Previously, I compared and contrasted the Buddhist concept of padhana with the Islamic concept jihad. Both words can be translated as struggle,  striving, or endeavor; but get there via different idioms. Padhana can be very literally rendered as ‘for stabilizing.’ It is specifically a practice for stabilizing the mind in wholesome states. This is similar to the concept of jihad as an inner spiritual struggle to submit oneself, to develop  one’s faith, and to live righteously.  With padhana, the struggle is to block and abandon unwholesome mental states; while cultivating and maintaining wholesome mental states.

Whereas the cattarro padhana or fourfold struggle of Buddhism is clearly an inner  spiritual struggle; jihad is sometimes understood as an aggressive means of evangelism; a holy war to force others to submit, take faith, and live righteously. In Buddhism, there are two general ways of teaching, propagation or evangelism.  One of these is called parigrahana 攝受 {shoju}; the other is called samgrahana  折伏 {shakubuku}.

Graha literally means ‘seize’ or ‘capture.’  The suffix -na, a cognate of -ing,  is frequently used to form action nouns called gerunds, and can often be expressed with -ion, -tion, or -ness.  In this context,  grahana is used figuratively to refer to opinions, views,  or beliefs, — ideas people seize on and hold –  and is a rough synonym of  ditthi / drishti  見.  The prefix -pari is a cognate of peri- and means ’round about’ or around.  The sino-japanese term, shoju 攝受,  is a compound of 攝 = assimilate and 受 = accept.  Parigrahana 攝受 is a means of persuading people to practice without refuting their wrong views.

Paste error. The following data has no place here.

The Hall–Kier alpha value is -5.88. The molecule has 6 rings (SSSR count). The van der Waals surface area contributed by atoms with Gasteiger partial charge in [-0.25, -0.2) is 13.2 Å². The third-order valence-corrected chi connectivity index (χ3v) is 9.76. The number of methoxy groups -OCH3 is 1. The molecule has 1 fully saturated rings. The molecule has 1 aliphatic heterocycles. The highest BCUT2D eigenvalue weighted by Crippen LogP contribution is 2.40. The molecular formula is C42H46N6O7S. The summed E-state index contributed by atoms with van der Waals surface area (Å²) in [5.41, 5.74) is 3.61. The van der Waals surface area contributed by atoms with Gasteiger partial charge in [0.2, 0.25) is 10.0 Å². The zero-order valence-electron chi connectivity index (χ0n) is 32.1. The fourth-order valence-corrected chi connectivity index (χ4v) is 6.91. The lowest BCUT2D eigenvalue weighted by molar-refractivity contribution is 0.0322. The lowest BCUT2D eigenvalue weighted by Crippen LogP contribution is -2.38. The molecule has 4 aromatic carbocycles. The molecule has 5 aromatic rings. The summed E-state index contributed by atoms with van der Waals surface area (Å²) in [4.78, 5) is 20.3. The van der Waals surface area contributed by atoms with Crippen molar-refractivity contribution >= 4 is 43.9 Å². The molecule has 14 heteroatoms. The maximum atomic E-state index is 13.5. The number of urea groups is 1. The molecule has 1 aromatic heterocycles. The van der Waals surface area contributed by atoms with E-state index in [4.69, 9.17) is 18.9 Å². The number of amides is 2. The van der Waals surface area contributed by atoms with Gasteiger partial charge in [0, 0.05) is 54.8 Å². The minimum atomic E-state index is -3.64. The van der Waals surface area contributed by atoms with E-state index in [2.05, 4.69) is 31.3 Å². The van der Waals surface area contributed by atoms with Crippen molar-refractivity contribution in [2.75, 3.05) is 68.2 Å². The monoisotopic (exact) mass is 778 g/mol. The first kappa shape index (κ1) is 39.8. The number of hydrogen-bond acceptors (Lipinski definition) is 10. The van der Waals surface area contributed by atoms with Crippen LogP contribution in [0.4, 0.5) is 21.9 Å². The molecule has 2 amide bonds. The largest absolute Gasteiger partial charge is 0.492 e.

To accept, take in; to include. Especially the broadminded acceptance of the Buddha and his dharma to bring all kinds of suffering sentient beings into the fold of the saṃgha. There is also a connotation of the open-minded acceptance of the opinions of these people as contrasted to 折伏, the Buddha’s forcing of ideological opponents into submission (Skt. saṃgraha) ~~ DDB

Sam means ‘with,’ or ‘together with.’  Samgraha, as a means of teaching, debate, or propagation, could be translated as convince, refute, or remonstrate.  Conviction –  Merriam-Webster’s sense 2 a: “the act of convincing a person of error or of compelling the admission of a truth” — is a fairy direct translation of samgrahana. It could also be rendered as refutation or remonstration, and, in some situations; scolding, rebuking, or censure.  The sino-japanese term,  Shakubuku 折伏,  is  a compound word that consists of 折 = to break, subdue, [cause to] submit and 伏 = [cause to] bow down, prostrate.

In Buddhist use,  samgrahana  折伏 is usually about refuting mistaken ideas, through clear reasoning,  and intellectually forcing those who hold wrong views to honestly admit their errors.  A good example is found in the Cula Saccaka Sutta.